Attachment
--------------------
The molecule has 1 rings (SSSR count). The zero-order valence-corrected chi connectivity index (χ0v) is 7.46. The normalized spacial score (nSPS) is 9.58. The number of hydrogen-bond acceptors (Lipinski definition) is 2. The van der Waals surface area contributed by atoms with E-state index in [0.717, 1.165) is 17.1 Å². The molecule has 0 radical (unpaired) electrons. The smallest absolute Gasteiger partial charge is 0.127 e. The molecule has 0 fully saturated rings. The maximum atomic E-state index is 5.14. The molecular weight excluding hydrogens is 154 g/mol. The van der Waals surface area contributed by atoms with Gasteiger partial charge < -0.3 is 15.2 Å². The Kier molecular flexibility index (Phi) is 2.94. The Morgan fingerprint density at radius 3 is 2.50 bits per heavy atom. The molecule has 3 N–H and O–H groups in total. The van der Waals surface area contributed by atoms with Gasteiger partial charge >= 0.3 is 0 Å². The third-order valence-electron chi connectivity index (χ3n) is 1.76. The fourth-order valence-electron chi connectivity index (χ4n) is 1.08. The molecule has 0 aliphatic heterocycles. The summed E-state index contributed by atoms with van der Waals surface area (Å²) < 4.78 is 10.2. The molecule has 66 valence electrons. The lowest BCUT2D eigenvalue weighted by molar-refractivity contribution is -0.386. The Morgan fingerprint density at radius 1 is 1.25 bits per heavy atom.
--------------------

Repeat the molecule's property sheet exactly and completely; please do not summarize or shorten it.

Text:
The molecule has 1 rings (SSSR count). The zero-order valence-corrected chi connectivity index (χ0v) is 7.46. The normalized spacial score (nSPS) is 9.58. The number of hydrogen-bond acceptors (Lipinski definition) is 2. The van der Waals surface area contributed by atoms with E-state index in [0.717, 1.165) is 17.1 Å². The molecule has 0 radical (unpaired) electrons. The smallest absolute Gasteiger partial charge is 0.127 e. The molecule has 0 fully saturated rings. The maximum atomic E-state index is 5.14. The molecular weight excluding hydrogens is 154 g/mol. The van der Waals surface area contributed by atoms with Gasteiger partial charge < -0.3 is 15.2 Å². The Kier molecular flexibility index (Phi) is 2.94. The Morgan fingerprint density at radius 3 is 2.50 bits per heavy atom. The molecule has 3 N–H and O–H groups in total. The van der Waals surface area contributed by atoms with Gasteiger partial charge >= 0.3 is 0 Å². The third-order valence-electron chi connectivity index (χ3n) is 1.76. The fourth-order valence-electron chi connectivity index (χ4n) is 1.08. The molecule has 0 aliphatic heterocycles. The summed E-state index contributed by atoms with van der Waals surface area (Å²) < 4.78 is 10.2. The molecule has 66 valence electrons. The lowest BCUT2D eigenvalue weighted by molar-refractivity contribution is -0.386. The Morgan fingerprint density at radius 1 is 1.25 bits per heavy atom.